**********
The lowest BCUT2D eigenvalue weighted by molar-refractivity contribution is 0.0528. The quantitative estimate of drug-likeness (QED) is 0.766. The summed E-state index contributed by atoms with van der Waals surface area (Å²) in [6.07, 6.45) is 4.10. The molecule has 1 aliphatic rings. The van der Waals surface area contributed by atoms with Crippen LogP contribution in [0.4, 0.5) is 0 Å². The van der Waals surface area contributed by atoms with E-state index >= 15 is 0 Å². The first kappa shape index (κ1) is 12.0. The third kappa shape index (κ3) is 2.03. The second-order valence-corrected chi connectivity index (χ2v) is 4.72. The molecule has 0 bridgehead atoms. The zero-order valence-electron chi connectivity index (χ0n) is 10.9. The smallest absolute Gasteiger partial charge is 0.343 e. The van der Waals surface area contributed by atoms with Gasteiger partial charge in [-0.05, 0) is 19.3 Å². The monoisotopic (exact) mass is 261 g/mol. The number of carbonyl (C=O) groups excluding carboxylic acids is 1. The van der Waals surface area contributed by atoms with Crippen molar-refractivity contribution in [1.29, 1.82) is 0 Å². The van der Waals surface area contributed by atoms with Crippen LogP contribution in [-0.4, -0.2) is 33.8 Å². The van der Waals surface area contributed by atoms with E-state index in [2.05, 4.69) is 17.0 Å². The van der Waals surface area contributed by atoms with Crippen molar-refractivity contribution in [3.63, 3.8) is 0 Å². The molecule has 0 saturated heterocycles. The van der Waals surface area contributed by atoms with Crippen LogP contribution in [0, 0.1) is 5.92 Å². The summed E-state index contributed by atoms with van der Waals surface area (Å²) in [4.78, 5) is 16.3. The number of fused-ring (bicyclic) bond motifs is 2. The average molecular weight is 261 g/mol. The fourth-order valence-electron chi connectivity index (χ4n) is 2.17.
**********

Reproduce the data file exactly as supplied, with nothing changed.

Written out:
The lowest BCUT2D eigenvalue weighted by molar-refractivity contribution is 0.0528. The quantitative estimate of drug-likeness (QED) is 0.766. The summed E-state index contributed by atoms with van der Waals surface area (Å²) in [6.07, 6.45) is 4.10. The molecule has 1 aliphatic rings. The van der Waals surface area contributed by atoms with Crippen LogP contribution in [0.4, 0.5) is 0 Å². The van der Waals surface area contributed by atoms with E-state index >= 15 is 0 Å². The first kappa shape index (κ1) is 12.0. The third kappa shape index (κ3) is 2.03. The second-order valence-corrected chi connectivity index (χ2v) is 4.72. The molecule has 0 bridgehead atoms. The zero-order valence-electron chi connectivity index (χ0n) is 10.9. The smallest absolute Gasteiger partial charge is 0.343 e. The van der Waals surface area contributed by atoms with Gasteiger partial charge in [-0.05, 0) is 19.3 Å². The monoisotopic (exact) mass is 261 g/mol. The number of carbonyl (C=O) groups excluding carboxylic acids is 1. The van der Waals surface area contributed by atoms with Crippen molar-refractivity contribution in [1.29, 1.82) is 0 Å². The van der Waals surface area contributed by atoms with Crippen LogP contribution in [-0.4, -0.2) is 33.8 Å². The van der Waals surface area contributed by atoms with E-state index in [2.05, 4.69) is 17.0 Å². The van der Waals surface area contributed by atoms with Crippen molar-refractivity contribution in [3.63, 3.8) is 0 Å². The molecule has 0 saturated heterocycles. The van der Waals surface area contributed by atoms with Crippen LogP contribution in [0, 0.1) is 5.92 Å². The summed E-state index contributed by atoms with van der Waals surface area (Å²) in [4.78, 5) is 16.3. The number of fused-ring (bicyclic) bond motifs is 2. The average molecular weight is 261 g/mol. The fourth-order valence-electron chi connectivity index (χ4n) is 2.17.